WASHINGTON/MELBOURNE The White House on Thursday brushed off news of a leaked video of Australian Prime Minister Malcolm Turnbull making fun of U.S. President Donald Trump and alluding to ties with Russia.
“I don’t think anybody cares about that,” a senior White House official said of Turnbull's remarks at a news media ball at Parliament House in Canberra late on Wednesday that was supposed to have been off the record.
"The Donald and I ... we are winning in the polls. We are! Not the fake polls. We are winning in the real polls. You know, the online polls. They are so easy to win," Turnbull said in the leaked recording, he adding: "I have this Russian guy ..."
An Australian journalist broadcast the recording, saying that because he had not been at the event, he was not bound by the confidentiality rule.
Turnbull, who had a famously frosty first telephone call with Trump early this year, later told the 3AW radio station that the leak was a breach of protocol, but his "affectionately lighthearted" speech was a "good-humoured roast" in which he was the butt of his own jokes.
The U.S. embassy in Canberra said it understood the Mid-Winter Ball was the equivalent of the annual White House Correspondents' Dinner, at which the U.S. media and president traditionally rib each other.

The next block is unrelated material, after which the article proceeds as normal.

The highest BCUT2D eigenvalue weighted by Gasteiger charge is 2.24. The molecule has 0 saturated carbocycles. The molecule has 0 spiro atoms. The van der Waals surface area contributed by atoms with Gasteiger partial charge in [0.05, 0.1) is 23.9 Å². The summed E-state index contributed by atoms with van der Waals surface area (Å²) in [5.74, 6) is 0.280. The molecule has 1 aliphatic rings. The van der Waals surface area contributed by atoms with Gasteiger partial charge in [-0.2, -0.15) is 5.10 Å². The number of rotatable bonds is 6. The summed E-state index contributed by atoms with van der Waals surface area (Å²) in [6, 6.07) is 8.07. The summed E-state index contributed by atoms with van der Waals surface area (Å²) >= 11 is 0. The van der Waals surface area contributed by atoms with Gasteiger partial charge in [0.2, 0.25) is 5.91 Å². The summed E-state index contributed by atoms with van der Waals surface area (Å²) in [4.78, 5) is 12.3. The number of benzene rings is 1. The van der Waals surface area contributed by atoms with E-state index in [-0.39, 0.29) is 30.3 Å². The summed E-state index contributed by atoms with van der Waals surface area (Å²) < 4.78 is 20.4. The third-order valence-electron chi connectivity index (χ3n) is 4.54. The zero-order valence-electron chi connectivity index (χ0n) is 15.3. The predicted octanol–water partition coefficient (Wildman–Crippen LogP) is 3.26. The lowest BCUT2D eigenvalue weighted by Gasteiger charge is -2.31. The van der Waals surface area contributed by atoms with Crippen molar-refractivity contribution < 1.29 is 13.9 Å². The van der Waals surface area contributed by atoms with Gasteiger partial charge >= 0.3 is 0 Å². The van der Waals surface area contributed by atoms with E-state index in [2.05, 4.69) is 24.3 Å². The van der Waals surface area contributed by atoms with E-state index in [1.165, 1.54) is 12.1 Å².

"We take this with the good humour that was intended," the embassy said.
The White House official, who asked to not be identified, referred to a "good" first face-to face meeting between Trump and Turnbull in New York last month at which they declared that they "get along great."
That was not the case when Turnbull became one of the first foreign leaders Trump spoke to after taking office on Jan. 20.
During their phone call, Trump became irritated about an agreement made by his Democratic predecessor, Barack Obama, to accept as many as 1,250 refugees held in Australian processing centres on remote Pacific islands.
Trump broke off what was supposed to be an hour-long call after 25 minutes and later tweeted that the refugee agreement was "dumb."
U.S. Vice President Mike Pence visited Australia in April and said that while Trump was not happy about the refugee agreement, the United States would honour it.
(Reporting by Melanie Burton in Melbourne; Additional reporting by Jamie Freed and Colin Packham in Sydney and Steve Holland and David Brunnstrom in Washington; editing by Robert Birsel and Jonathan Oatis)